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hi I am new in maths and trying to practice it but I feel a lil lost in the one 3/4 +1/3 / 2/12 - 1/2=

 Mar 13, 2019
 #1
avatar+234 
+2

When you're adding or subtracting fractions, you always want to start by giving them all a common denominator. So, we have \(\frac {3/4 + 1/3}{2/12} - 1/2 = \frac {9/12 + 4/12}{2/12} - 6/12\). This helps us calculate the value without messing anything up. So adding the top part, we get \(\frac {13/12}{2/12} - 6/12\). The fraction on the bottom is pesky, so we flip 2/12 to 12/2, and now it's multiplying. \(13/12 \cdot 12/2 -6/12 = (13/2) \cdot 6 - 1/2\). 6 times 13 is 78, but we can't forget the denominator of two, so it turns out to be 39 - 1/2. The answer is 38 1/2. 

 

Hope this helps!

 Mar 13, 2019
 #4
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You did not follow the rule of GEMDAS. Division comes before any Addition or Subtraction.

 

\(\frac{3}{4}+\frac{1}{3}/\frac{2}{12}-\frac{1}{2}\). Following GEMDAS, you would do \(\frac{1}{3}/\frac{2}{12}\) first. Since, when dividing fractions, you really multiply them by the recipricol, you would really do \(\frac{1*12}{3*2}=\frac{12}{6}=2\).

 

Following the communitive property of addition, you would then do \(\frac{3}{4}+2-\frac{1}{2}=2+\frac{3}{4}-\frac{1}{2}\), to subtract the fractions easier.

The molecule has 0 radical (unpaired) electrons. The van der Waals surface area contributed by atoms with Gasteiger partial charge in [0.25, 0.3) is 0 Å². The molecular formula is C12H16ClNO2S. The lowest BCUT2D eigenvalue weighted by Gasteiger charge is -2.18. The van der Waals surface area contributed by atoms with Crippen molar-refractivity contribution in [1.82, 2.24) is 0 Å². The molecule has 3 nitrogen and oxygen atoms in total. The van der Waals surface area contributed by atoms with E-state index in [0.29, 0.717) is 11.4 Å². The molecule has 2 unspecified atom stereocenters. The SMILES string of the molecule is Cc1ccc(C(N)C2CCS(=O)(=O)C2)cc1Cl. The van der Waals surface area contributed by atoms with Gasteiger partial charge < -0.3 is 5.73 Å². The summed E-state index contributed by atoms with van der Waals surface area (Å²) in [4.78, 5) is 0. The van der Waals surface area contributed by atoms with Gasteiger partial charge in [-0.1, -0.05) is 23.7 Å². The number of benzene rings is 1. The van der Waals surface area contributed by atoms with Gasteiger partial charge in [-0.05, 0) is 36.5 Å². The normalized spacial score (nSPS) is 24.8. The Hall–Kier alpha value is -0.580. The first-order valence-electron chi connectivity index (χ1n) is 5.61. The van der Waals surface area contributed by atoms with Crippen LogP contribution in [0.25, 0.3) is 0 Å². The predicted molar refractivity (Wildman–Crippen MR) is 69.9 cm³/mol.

NOW is when you find the common denominator, which is 4. You then get \(2+\frac{3}{4}-\frac{2}{4}=2+\frac{1}{4}=2\frac{1}{4}\).

 

So, \(2\frac{1}{4}\) is your final answer!

Guest Mar 13, 2019
edited by Guest  Mar 13, 2019
 #2
avatar+101161 
0

Need to be careful, here......assuming that we have

 

 3/4 +(1/3) /( 2/12) - 1/2 

 

We always perform any divisions from left to right before  any additions

 

So.....we really have

 

 3/4 +( [1/3] / [2/12] ) - 1/2 =

 

So.....we  are doing this, first :     (1/3 ) /  ( 2/12)   =    (1/3 ) / (1/6)  =  (1/3) * (6/1)  = 2

 

So....now we have

 

3/4 + 2 - 1/2  =

 

3/4 + 8/4 - 2/4  = 

 

11/4 - 2/4  =

 

9 / 4

 

 

cool cool cool

 Mar 13, 2019
 #3
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+1

According to GEMDAS, you do Division before Addition or Subtraction. I would split the problem into two seperate problems.

 

Since you start with division, start by doing \(\frac{1}{3}/\frac{2}{12}\). When dividing fractions, you take the dividend and multiply it by the reciprocal of the divisor, giving you \(\frac{1}{3}*\frac{12}{2}=\frac{12}{6}=2\).

So, now you have \(\frac{3}{4}+2-\frac{1}{2}=x\). Using the communitive property of addition, you can move the fractions closer together to make \(2+\frac{3}{4}-\frac{1}{2}=x\).

Now, you want a common denominator. The least common denominator is 4, so you can multiply \(\frac{1}{2}\) by 2 to get \(\frac{2}{4}\)

 

You should now have this: \(2+\frac{3}{4}-\frac{2}{4}\). Subtract the fractions first to get \(2+\frac{1}{4}\). Now, just add them together, to get \(2\frac{1}{4}\).

 

So, the final answer will be \(2\frac{1}{4}\)\(\frac{9}{4}\), or 2.25. Hope that this helped!

 Mar 13, 2019
edited by Guest  Mar 13, 2019

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